A friend and colleague who recently returned from a trip to the Arctic went on and on about the numerous varieties and forms of ice she encountered on her travels near the North Pole. She spoke of the mysterious, intense cerulean blue light that emanated from the interiors of the icebergs and flows. Only a hint of such things came across in her snapshots.
In this stunning photo exhibition titled "Ice(s)" by veteran New York conceptualist and video artist Dan Asher, however, I could see exactly what my friend might have meant. The dozen or so large-scale C-prints on view, most about 28-by-38 inches, are radiant images of icebergs and exotic birds that the artist took during a recent voyage to the South Pole. Asher has indeed captured the awesome beauty of the huge chunks of ice with their glowing blue interiors.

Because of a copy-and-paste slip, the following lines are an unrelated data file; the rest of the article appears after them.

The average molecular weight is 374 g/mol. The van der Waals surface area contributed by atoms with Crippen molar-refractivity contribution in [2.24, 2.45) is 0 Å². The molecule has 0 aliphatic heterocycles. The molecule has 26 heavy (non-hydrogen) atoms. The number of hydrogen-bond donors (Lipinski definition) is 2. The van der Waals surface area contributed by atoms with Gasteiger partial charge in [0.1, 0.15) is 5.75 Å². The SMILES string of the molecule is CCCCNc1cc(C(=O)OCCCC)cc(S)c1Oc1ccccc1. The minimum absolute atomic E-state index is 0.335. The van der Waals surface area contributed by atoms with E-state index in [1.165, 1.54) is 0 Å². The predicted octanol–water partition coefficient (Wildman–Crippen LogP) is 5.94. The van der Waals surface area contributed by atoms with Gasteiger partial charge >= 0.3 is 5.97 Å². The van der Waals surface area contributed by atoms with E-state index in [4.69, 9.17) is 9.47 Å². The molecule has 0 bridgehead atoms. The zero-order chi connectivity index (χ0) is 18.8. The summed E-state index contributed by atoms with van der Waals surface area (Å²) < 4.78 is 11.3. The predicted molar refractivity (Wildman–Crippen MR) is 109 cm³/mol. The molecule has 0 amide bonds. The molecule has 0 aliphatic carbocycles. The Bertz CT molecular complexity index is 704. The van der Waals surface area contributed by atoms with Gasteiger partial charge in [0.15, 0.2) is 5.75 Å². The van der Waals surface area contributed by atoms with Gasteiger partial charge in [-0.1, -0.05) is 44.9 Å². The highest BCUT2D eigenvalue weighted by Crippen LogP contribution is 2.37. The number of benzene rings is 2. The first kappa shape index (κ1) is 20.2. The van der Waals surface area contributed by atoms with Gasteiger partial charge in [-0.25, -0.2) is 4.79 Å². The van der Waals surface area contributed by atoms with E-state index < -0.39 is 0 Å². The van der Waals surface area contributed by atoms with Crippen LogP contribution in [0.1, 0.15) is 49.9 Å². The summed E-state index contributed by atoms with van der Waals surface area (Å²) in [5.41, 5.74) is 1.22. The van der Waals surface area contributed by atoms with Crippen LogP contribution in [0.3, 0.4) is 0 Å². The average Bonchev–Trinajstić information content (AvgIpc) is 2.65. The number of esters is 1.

But these dazzling photos are not made simply as an art-world version of what you might see in the pages of National Geographic. Asher's project has a provocative edge that sparks discussions of melting polar ice caps and global warming. The photos of birds in particular convey the fragility of an imperiled ecosystem struggling to survive in this remote place near the edge of the dying earth.
Dan Asher, "Ice(s)," Sept. 9-Oct. 2, 1999, at Grant Selwyn Fine Art, 37 West 57th St., New York, N.Y. 10019.